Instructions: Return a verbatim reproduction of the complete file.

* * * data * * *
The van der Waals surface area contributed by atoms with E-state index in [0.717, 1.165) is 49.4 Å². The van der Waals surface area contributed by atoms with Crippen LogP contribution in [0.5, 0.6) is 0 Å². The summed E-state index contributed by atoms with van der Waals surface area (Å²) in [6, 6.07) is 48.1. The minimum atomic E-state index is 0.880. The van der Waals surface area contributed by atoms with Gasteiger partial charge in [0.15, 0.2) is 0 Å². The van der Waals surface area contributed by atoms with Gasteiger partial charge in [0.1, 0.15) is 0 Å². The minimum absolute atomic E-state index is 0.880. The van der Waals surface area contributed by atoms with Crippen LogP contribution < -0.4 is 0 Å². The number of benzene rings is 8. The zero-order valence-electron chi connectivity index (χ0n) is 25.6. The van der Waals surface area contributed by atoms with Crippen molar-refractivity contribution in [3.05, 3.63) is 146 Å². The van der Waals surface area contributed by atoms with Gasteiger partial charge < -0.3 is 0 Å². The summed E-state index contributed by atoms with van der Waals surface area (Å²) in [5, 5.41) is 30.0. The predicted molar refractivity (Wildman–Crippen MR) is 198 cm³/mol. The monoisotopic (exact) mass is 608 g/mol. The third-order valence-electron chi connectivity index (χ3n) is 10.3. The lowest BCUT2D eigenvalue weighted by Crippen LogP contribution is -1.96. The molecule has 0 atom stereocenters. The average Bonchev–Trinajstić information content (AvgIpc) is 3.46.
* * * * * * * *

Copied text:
The van der Waals surface area contributed by atoms with E-state index in [0.717, 1.165) is 49.4 Å². The van der Waals surface area contributed by atoms with Crippen LogP contribution in [0.5, 0.6) is 0 Å². The summed E-state index contributed by atoms with van der Waals surface area (Å²) in [6, 6.07) is 48.1. The minimum atomic E-state index is 0.880. The van der Waals surface area contributed by atoms with Gasteiger partial charge in [0.15, 0.2) is 0 Å². The van der Waals surface area contributed by atoms with Gasteiger partial charge in [0.1, 0.15) is 0 Å². The minimum absolute atomic E-state index is 0.880. The van der Waals surface area contributed by atoms with Crippen LogP contribution < -0.4 is 0 Å². The number of benzene rings is 8. The zero-order valence-electron chi connectivity index (χ0n) is 25.6. The van der Waals surface area contributed by atoms with Crippen molar-refractivity contribution in [3.05, 3.63) is 146 Å². The van der Waals surface area contributed by atoms with Gasteiger partial charge < -0.3 is 0 Å². The summed E-state index contributed by atoms with van der Waals surface area (Å²) in [5, 5.41) is 30.0. The predicted molar refractivity (Wildman–Crippen MR) is 198 cm³/mol. The monoisotopic (exact) mass is 608 g/mol. The third-order valence-electron chi connectivity index (χ3n) is 10.3. The lowest BCUT2D eigenvalue weighted by Crippen LogP contribution is -1.96. The molecule has 0 atom stereocenters. The average Bonchev–Trinajstić information content (AvgIpc) is 3.46.